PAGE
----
Arkansas argues that the jury did not implicitly acquit Blueford because there is a difference between a hung jury and one that reaches a verdict.The state first contends the foreperson’s report did not constitute an implicit acquittal, in that the jury was able to resume its deliberations on the murder charges after the report. In contrast, where the jury has convicted a defendant of a lesser charge, the jury has delivered a final verdict by deciding that the defendant was “not guilty” on some charges and “guilty” on one charge. . Arkansas argues that a jury deadlock cannot be equated to a conviction on a lesser charge, because a deadlocked jury has not come to any decision. Thus, the state maintains, because the jury did not deliver any verdict on the lesser charge, it did not implicitly acquit Blueford of the higher charges.


Blueford argues that the Double Jeopardy Clause prevents Arkansas from retrying him on capital and first-degree murder charges because the jury forewoman’s statements in his first trial acquitted him on those charges. Arkansas counters that it is permitted to retry Blueford because the jury in his trial ultimately deadlocked, so they never reached an official verdict on any of the charges. The Supreme Court's decision will affect the burden placed on a jury to reach a conclusive verdict and the possibilities of retrial faced by defendants, and will determine what constitutes a final verdict.

Effects on Jurors from Allowing a Partial Verdict

Arkansas claims that the Supreme Court should not allow partial verdicts because such verdicts can lead to unjust judgments. The state asserts that situational pressures lead to jurors who become tired, frustrated, and upset during jury deliberations. If partial verdicts were allowed, Arkansas argues, jurors would be more likely to compromise or claim deadlock early into the deliberations to escape this stressful environment. Michigan and 22 other states (“States”) support Arkansas, arguing that jurors frequently compromise during deliberations and agree to a lesser charge. See Brief of Amici Curiae . The States assert that because the jurors have has already agreed on the murder charges, asking them to review that decision could lead to compromised verdicts that result from situational pressures. Ultimately, Arkansas contends that a partial verdict is an unnecessary solution to a hung jury—deadlocked juries protect the integrity of the trial system and ensure justice by preventing jurors from being coerced into a verdict.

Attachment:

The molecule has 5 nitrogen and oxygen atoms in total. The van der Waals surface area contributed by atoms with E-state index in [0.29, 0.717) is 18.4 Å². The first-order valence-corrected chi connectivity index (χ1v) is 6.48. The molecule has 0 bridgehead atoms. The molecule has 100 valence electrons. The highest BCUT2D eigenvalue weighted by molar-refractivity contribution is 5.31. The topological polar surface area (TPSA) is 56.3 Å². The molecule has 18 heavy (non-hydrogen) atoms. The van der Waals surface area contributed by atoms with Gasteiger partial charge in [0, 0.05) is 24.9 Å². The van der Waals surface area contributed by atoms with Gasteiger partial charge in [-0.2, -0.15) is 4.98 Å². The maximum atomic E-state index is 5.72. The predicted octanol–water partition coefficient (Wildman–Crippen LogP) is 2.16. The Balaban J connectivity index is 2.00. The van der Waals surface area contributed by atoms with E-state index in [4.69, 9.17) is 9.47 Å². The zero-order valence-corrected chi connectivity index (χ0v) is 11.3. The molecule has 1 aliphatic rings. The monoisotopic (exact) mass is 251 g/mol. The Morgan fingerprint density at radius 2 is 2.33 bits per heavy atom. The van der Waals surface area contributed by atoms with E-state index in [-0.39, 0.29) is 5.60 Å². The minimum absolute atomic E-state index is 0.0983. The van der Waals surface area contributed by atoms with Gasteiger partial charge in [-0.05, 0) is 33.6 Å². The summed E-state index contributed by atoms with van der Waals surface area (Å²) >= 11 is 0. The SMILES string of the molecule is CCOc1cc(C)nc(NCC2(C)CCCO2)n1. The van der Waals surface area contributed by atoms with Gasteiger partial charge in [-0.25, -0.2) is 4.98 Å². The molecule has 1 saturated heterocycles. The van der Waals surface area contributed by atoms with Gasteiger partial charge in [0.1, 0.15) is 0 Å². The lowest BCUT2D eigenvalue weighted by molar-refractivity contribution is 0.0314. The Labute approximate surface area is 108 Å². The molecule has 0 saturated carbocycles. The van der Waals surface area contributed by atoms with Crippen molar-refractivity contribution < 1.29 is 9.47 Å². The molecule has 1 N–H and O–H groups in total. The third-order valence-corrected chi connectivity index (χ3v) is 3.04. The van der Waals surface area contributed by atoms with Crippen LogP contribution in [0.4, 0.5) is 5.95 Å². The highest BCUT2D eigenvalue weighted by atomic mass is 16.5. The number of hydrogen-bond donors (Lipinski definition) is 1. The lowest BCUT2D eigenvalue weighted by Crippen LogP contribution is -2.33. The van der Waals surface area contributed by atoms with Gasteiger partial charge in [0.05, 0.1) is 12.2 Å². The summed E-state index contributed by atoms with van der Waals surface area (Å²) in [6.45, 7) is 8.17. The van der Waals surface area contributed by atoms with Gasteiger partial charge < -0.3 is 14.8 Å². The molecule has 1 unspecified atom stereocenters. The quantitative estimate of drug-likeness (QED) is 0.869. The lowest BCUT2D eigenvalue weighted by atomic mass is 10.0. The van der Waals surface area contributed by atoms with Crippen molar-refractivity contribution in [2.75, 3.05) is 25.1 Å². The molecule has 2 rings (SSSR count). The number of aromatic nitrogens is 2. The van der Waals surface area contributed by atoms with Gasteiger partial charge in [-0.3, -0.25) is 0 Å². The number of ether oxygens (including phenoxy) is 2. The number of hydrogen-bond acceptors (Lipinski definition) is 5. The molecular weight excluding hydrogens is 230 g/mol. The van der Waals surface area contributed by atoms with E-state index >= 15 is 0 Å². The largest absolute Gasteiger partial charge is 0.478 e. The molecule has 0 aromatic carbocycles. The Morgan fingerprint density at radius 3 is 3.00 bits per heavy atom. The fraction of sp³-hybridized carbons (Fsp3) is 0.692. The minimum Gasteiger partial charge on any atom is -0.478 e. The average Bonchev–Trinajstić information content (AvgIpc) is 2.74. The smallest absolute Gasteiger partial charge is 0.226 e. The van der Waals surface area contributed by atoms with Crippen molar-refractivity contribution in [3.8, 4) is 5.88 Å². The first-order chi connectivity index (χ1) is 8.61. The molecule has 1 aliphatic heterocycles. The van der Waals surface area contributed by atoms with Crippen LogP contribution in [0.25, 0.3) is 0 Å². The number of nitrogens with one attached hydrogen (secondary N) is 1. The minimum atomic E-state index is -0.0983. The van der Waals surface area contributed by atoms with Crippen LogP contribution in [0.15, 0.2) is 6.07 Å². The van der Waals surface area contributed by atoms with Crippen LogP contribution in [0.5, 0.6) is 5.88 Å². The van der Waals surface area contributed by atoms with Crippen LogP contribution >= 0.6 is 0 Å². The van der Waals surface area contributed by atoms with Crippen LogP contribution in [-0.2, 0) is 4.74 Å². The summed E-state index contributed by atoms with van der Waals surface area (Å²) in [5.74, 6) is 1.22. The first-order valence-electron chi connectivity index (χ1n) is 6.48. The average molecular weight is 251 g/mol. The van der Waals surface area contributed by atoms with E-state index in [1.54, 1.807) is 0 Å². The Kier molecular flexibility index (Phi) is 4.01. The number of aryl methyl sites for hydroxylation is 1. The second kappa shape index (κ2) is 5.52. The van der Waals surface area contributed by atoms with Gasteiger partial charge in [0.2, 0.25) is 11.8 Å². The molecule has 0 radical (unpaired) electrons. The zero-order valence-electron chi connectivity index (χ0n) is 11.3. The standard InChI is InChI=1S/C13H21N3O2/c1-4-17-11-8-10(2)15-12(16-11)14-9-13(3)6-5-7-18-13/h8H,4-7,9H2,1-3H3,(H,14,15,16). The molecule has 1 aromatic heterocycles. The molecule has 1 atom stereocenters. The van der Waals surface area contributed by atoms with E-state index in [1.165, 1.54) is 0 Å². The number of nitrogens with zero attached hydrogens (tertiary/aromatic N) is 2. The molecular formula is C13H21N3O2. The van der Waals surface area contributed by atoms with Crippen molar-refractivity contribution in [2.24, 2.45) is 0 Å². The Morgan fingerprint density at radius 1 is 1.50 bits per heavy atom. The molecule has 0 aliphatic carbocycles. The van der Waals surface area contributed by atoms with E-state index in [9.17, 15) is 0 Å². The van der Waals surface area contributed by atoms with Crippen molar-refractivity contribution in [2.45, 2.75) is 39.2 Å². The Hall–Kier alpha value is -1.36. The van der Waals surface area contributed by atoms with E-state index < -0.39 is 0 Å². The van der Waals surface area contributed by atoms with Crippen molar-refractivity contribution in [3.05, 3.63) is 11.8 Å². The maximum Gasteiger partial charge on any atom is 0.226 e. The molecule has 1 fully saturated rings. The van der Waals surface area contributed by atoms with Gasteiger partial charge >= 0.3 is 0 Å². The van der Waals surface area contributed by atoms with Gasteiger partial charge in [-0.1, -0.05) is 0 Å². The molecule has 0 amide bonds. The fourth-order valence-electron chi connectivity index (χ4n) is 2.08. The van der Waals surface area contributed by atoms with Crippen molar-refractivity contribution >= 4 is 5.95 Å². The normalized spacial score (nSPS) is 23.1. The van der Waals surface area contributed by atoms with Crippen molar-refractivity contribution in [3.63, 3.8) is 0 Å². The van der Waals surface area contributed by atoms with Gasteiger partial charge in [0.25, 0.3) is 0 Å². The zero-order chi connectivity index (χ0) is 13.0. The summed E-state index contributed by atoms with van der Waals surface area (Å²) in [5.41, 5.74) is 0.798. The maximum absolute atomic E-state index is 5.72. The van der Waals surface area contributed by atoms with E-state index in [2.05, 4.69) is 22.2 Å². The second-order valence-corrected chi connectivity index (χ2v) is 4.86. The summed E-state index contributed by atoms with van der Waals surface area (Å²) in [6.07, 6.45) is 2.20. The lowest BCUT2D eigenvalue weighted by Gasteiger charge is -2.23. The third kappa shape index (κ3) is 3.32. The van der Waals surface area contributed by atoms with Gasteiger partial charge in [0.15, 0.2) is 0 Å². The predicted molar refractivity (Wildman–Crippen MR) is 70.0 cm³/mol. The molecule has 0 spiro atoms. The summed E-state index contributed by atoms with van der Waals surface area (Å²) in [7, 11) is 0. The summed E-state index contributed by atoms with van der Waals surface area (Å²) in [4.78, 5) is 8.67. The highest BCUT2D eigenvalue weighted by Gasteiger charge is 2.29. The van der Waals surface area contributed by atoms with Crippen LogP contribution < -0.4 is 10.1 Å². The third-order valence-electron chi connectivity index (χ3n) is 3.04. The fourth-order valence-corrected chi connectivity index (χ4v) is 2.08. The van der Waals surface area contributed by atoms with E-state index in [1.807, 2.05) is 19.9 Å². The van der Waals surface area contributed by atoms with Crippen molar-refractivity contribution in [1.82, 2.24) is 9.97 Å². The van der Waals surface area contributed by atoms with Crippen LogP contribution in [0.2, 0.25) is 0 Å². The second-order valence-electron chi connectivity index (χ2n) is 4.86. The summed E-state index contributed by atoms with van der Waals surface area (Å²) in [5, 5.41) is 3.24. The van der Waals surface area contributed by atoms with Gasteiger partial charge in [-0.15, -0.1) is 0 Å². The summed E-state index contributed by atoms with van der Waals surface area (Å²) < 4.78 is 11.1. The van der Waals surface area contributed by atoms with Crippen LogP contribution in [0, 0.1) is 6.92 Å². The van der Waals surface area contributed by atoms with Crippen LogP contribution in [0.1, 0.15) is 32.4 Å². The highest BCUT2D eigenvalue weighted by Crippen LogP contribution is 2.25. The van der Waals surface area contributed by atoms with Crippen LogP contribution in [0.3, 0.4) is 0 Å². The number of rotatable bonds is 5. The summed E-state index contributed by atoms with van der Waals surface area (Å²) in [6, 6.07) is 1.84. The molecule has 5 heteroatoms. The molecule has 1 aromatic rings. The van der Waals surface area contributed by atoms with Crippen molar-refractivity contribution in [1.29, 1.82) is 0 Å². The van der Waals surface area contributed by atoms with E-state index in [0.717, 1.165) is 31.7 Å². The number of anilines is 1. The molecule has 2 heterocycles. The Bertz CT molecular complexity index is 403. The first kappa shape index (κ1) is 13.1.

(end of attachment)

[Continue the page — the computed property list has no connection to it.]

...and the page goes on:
In contrast, the National Association of Criminal Defense Lawyers (“NACDL”) argues, in support of Blueford, that the Court should allow partial verdicts The NACDL asserts that a defendant's right to protection from multiple trials for the same offense under the Double Jeopardy Clause is more important than the concern for “perceived pressure” on the jury. . Blueford claims that multiple trials on the same charges cause the defendant anxiety and embarrassment, and increase the possibility that an innocent defendant will be found guilty. Partial verdicts, the NACDL argues, can prevent the government from coercing a jury into an unjust judgment by forcing them to reconsider the same charges over and over. Further, the NACDL contends that a partial verdict does not deprive the prosecution of any rights—when the jury has already reached a decision on some charges, the prosecution has exhausted its sole opportunity to win a conviction on those charges.

Effects on Finality of Judgments

The States contend that the foreperson’s in-court announcement does not represent the final verdict of the jury. They claim that the verdict is not final until deliberations are complete, the parties have had a chance to poll the jury, and the jurors are discharged. . Polling, the States claim, confirms that the verdict is not the result of a mistake or coercion and that it accurately reflects the opinion of every juror. They argue that the foreperson’s announcement was only given to update the court on the status of the jury deliberations and was not intended to be considered a final verdict. . Ultimately, the States contend that a “casual declaration” by one member of the jury should not be granted the finality of a verdict.

Blueford argues that the jury’s verdict is final when the foreperson reads it in open court. Otherwise, Blueford contends, the finality of the verdict would be dependent upon its formal recordation by the court. The Constitutional Accountability Center argues that relying on formal recordation for finality would allow prejudiced judges to block a verdict, and thereby prevent double jeopardy from taking effect, by simply not recording the jury’s decision. Further, Blueford claims that if the foreperson’s announcement is not considered to be final, a court could discharge a jury after such an in-court announcement in order to block a final verdict, giving the state a chance to retry its case.


In this case, the Supreme Court will decide whether the Double Jeopardy Clause bars the retrial of murder charges after a jury announced, in a mid-trial report, that it had voted unanimously against guilt on those charges, but ultimately deadlocked. Petitioner Blueford argues that the foreperson’s report both expressly and implicitly acquitted the defendant of murder because, despite lacking the form of a formal verdict, its substance demonstrated that the jury found him to be “not guilty” of murder. In contrast, Arkansas argues that the mid-trial report was neither final nor clear and that nothing in the instructions prevented the jury from reconsidering the murder charges after the mid-trial report. Thus, the state argues, the report was not indicative of any final resolution on the murder charges. Ultimately, the Court’s decision will determine whether a jury’s announcement at the trial court can act as a verdict for the purposes of the Double Jeopardy Clause.

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The authors would like to thank former Supreme Court Reporter of Decisions Frank Wagner for his assistance in editing this preview.